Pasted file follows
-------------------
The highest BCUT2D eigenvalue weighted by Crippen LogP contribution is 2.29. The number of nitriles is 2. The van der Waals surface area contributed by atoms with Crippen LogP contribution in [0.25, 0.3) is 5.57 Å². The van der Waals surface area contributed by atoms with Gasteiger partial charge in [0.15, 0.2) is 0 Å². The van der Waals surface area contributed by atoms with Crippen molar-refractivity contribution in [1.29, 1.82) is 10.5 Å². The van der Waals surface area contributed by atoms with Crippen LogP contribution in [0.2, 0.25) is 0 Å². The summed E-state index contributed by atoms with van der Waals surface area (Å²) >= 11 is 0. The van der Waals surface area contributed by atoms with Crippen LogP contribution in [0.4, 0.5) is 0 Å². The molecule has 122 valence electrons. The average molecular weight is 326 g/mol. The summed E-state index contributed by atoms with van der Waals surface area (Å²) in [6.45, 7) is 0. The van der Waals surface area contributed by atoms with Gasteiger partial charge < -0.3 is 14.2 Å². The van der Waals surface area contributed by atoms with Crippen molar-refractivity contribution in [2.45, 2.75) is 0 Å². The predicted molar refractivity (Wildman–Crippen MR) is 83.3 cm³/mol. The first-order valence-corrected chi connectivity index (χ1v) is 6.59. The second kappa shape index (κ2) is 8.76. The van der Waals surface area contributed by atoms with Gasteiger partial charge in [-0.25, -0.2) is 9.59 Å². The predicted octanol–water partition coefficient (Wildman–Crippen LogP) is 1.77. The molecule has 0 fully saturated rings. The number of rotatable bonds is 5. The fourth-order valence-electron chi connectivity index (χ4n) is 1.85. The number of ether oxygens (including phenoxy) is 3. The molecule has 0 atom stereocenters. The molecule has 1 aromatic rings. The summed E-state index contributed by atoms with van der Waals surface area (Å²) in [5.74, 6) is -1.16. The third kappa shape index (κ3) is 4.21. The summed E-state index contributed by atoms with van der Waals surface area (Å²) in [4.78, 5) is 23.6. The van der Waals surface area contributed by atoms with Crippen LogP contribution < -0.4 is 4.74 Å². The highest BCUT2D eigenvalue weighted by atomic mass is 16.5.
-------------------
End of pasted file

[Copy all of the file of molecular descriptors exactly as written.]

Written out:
The highest BCUT2D eigenvalue weighted by Crippen LogP contribution is 2.29. The number of nitriles is 2. The van der Waals surface area contributed by atoms with Crippen LogP contribution in [0.25, 0.3) is 5.57 Å². The van der Waals surface area contributed by atoms with Gasteiger partial charge in [0.15, 0.2) is 0 Å². The van der Waals surface area contributed by atoms with Crippen molar-refractivity contribution in [1.29, 1.82) is 10.5 Å². The van der Waals surface area contributed by atoms with Crippen LogP contribution in [0.2, 0.25) is 0 Å². The summed E-state index contributed by atoms with van der Waals surface area (Å²) >= 11 is 0. The van der Waals surface area contributed by atoms with Crippen LogP contribution in [0.4, 0.5) is 0 Å². The molecule has 122 valence electrons. The average molecular weight is 326 g/mol. The summed E-state index contributed by atoms with van der Waals surface area (Å²) in [6.45, 7) is 0. The van der Waals surface area contributed by atoms with Gasteiger partial charge < -0.3 is 14.2 Å². The van der Waals surface area contributed by atoms with Crippen molar-refractivity contribution in [2.45, 2.75) is 0 Å². The predicted molar refractivity (Wildman–Crippen MR) is 83.3 cm³/mol. The first-order valence-corrected chi connectivity index (χ1v) is 6.59. The second kappa shape index (κ2) is 8.76. The van der Waals surface area contributed by atoms with Gasteiger partial charge in [-0.25, -0.2) is 9.59 Å². The predicted octanol–water partition coefficient (Wildman–Crippen LogP) is 1.77. The molecule has 0 fully saturated rings. The number of rotatable bonds is 5. The fourth-order valence-electron chi connectivity index (χ4n) is 1.85. The number of ether oxygens (including phenoxy) is 3. The molecule has 0 atom stereocenters. The molecule has 1 aromatic rings. The summed E-state index contributed by atoms with van der Waals surface area (Å²) in [5.74, 6) is -1.16. The third kappa shape index (κ3) is 4.21. The summed E-state index contributed by atoms with van der Waals surface area (Å²) in [4.78, 5) is 23.6. The van der Waals surface area contributed by atoms with Crippen LogP contribution < -0.4 is 4.74 Å². The highest BCUT2D eigenvalue weighted by atomic mass is 16.5.